Forsaking Man's Best Friend
In drug addiction, you dont realize the amount of collateral damage you’ve caused until you’ve sobered up. Even then, it can take years to fully grasp the depth of suffering you’ve inflicted on others - and yourself. My memories of the months leading up to rehab are still somewhat splotchy. Like binge drinking blackouts, I vaguely remember periods of linear occurrences. At times, my mind feels like a left out stovetop stew; I somewhat know all of the ingredients but am unaware of how long it’s been simmering. Up for long periods, methamphetamine distorts time and reality and mine was definitely askew.
When K and I decided to move into her parents place, we had to make some difficult decisions. One of the most, was the placement of our beloved furbabies; Dolly Parton & Ziggy Stardust. We still joke with each other about their temperament. I picked our English Mastiff, Dolly Parton who is chill and docile like Kaitlyn. She rescued a mutt, Ziggy Stardust, who is hyperactive and energetic like me. We picked each others personalities in the form of pets! I still think it’s hilarious. #lol
After a long and painful decision, Dolly went to live out the rest of her days in a puppy mansion with some friends of Kaitlyn’s parents. Ziggy stayed with Kaitlyn’s brother (my bro-in-law), Patrick. We are forever grateful to the people who took care of our fur babies - thank you! After a year went by, Patrick asked if we would be willing to take Ziggy off of his hands as his dog was enough to handle on its own. Although we enjoyed the hair free shedding lifestyle, six months into our new apartment lease we welcomed Ziggy back into our family. However, instead of feeling the expected happiness of having him home, it triggered something deeply sad within. But for him, it was like nothing ever changed.
He wanted to play.
He wanted to snuggle.
He wanted to run after squirrels and sneak crumbs out from beneath our feet.
But for me, seeing him stirred emotions I was unaware of. I felt a deep sadness and conviction - yet I didn’t understand why. Then, one day after getting home from slinging frappuccino’s, it hit me. Seeing Ziggy confronted my past. At once, I remembered all the times I failed to feed, and, or water him because of drug addiction. Luckily, Kaitlyn would step in and feed him when I forgot - but either way - I neglected my furry best friend. If I would have been on my own, my little rockstar might have gone hungry to the point of needing medical intervention. I began thinking about all the scenarios that could have happened to Ziggy because of my using. Although he is not a child, I still hold a similar bond - he is my baby!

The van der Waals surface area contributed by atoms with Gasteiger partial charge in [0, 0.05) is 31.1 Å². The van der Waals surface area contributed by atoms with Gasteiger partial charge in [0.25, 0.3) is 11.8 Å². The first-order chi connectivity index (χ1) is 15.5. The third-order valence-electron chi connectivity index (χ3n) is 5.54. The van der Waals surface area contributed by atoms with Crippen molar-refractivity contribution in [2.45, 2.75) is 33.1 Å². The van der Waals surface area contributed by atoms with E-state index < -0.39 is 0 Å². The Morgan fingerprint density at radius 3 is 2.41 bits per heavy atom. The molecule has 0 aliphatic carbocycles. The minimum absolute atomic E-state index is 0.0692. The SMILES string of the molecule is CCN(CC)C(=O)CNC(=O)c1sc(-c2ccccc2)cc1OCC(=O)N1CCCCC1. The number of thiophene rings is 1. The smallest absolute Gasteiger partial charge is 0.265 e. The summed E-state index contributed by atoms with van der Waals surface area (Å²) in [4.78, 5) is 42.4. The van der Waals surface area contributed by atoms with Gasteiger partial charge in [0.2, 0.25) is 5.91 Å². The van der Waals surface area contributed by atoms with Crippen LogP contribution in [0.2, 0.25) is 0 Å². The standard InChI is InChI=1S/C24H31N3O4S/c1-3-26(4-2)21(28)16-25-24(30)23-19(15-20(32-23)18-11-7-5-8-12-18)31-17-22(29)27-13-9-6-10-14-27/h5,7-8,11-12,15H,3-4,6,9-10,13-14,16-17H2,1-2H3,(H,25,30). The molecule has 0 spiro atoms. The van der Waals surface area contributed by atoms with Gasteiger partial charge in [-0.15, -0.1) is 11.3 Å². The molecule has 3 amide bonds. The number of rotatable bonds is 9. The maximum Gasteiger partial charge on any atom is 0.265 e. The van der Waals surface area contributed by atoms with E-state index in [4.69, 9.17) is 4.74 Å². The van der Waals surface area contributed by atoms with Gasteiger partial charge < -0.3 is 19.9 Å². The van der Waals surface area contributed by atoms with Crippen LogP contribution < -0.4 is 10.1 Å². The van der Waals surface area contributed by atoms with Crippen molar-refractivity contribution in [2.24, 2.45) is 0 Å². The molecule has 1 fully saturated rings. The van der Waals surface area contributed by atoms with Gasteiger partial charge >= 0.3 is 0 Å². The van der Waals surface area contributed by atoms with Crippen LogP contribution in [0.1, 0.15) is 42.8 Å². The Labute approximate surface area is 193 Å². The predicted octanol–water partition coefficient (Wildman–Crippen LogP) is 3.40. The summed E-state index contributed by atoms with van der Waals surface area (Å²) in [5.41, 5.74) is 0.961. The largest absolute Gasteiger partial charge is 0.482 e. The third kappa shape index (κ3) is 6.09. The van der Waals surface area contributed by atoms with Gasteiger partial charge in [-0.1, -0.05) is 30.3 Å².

With the type of ugly cry that soils shirts from snot and sobbing, I wept profusely. As silly as it may sound, I began apologizing to Ziggsters, asking his forgiveness and promising to make amends. I felt horrible for the way I treated him, and then…I realized a new layer of why it brought about a deep sadness. Growing up as a single child, my grandmother got me a dog in second grade; his name was Muffin. Muffin was my best friend, and at times, my only one. Even though he was a fluffy white poodle, he was my bro. Him and Ziggy alike, both provided comfort during some of the most painful periods of my life. As Kristin Higgins once said, “When an eighty-five pound mammal licks your tears away, then tries to sit on your lap, it’s hard to feel sad.”
Though neither Ziggy or Muffin weigh as much, the sentiment is still the same. In moments of great anguish they were there. In moments of happiness, they were there. There is something about a dog’s type of faithfulness and loyalty that surpasses humans. For even though they know everything going on, they tell no one. No matter what, they are excited by your presence and are always waiting for your return.
The potential hurt I caused my dog pales in comparison to the hurt I caused those around me. However, without getting my mind right by letting Jesus heal my heart, I would have never known the wake of devastation I caused. Even now, three years into recovery, I am still learning the gravity of my sin. It doesn’t just affect the “big parts” of our lives like relationships with family, jobs, or churches, sin even affects my dog - because sin invades every detail of our lives.
I hate admitting negligence towards my dogs because I like to think I would never cause them harm. However, in drug addiction, I was not only negligent, but downright neglectful. Even though it wasn’t intentional, using made me unavailable too many of life’s demands. Bills went unpaid. I failed to show up to functions requiring my presence. I didn’t feed my animals, let alone myself.
With a gaze fixed on what I believed would bring relief, I lost focus of the things that matter most to me; faith and family. Although I am still learning the extent of how my sickness affected various areas of life, today I am pausing to grieve the implications of negligence. Man, woman, dog, or pet, God calls us to righteousness as we care for one another.
The righteous care for the needs of their animals,
but the kindest acts of the wicked are cruel.
(Proverbs 12:10 NIV)
As I’ve heard it quoted before, “Sin will take you farther than you want to go, keep you longer than you want to stay, and cost you more than you want to pay.” In regards to taking care of my little buddy Ziggy, sin nearly killed our relationship.
I pray it doesn’t kill any of yours.
In Your Corner,